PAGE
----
Clearly, the photo above was taken before my pumpkin hoarding reached a new level because now there are three pumpkins on that counter.  Also in this photo: spaghetti dressed with the best basil pesto I have ever made and roasted cauliflower, still in its roasting pan.  If I can get my act together, I’ll tell you about the cauliflower tomorrow.  The pesto, however, is a local treat.  If you were interested, I could introduce you to my favorite gardener, who is growing the most amazing basil I’ve ever tasted, with its deep notes of mint and chocolate.  It is incredible.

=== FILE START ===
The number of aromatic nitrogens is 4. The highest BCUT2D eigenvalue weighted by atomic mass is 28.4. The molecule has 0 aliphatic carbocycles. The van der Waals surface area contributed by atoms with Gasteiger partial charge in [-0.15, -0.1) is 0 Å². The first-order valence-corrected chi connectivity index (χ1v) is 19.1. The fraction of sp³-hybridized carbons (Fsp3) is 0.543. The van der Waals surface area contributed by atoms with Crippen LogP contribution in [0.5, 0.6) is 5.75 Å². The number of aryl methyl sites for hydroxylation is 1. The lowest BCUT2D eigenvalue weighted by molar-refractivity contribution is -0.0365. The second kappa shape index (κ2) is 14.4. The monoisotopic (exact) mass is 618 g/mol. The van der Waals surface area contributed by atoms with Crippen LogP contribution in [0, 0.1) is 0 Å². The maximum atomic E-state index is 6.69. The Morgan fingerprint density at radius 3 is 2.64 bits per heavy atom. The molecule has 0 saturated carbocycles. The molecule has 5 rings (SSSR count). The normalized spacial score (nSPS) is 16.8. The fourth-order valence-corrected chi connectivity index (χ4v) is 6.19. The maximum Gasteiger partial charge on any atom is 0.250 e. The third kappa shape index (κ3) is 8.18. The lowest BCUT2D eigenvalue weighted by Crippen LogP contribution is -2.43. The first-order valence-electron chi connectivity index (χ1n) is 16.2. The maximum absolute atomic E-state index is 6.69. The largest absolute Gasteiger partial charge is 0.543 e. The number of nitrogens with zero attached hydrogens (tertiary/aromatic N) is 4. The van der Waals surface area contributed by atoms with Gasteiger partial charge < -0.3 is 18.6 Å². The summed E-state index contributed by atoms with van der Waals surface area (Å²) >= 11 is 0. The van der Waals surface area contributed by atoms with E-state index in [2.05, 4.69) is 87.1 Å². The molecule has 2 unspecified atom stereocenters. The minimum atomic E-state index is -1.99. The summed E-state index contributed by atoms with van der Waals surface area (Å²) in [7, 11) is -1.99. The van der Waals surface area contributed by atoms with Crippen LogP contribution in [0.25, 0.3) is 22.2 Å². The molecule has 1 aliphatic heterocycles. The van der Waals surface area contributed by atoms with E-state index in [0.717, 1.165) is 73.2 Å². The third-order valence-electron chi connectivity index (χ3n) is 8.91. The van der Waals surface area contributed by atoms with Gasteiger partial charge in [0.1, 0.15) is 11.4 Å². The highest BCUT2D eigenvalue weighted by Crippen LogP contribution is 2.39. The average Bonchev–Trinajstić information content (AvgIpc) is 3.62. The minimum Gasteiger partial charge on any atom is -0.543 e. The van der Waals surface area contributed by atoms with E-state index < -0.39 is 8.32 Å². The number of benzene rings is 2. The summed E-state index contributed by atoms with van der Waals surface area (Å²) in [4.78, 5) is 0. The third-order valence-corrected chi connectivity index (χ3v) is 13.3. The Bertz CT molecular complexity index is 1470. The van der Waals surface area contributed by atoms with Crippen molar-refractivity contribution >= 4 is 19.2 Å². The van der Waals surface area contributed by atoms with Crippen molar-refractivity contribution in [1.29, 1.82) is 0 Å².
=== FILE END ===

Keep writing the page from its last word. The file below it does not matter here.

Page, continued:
I guess all of this is a way of saying that I am so very happy these days.  I miss my family a lot, but my life down here is really great too, and I am grateful that I get to have this adventure of experiencing the changing seasons in a new place, where I’ve met new people who bring me basil from their garden.  Moving to Texas has forced me to adapt, to accept change, and to seek the beauty in unfamiliar places.  It has encouraged me to become even more resourceful, to rely on myself and on others, to make new friends and continue to nurture old friendships.  I think I am more confident than I was a year ago, when I was in the middle of massive upheaval from graduation, moving, and starting a new job.  I’m grateful not to be doing any of those things this fall.  I feel like I have more time to enjoy this season, my favorite season.  Welcome, fall.  I kinda missed you last year, but this year, I’m ready.  Bring on the pumpkins.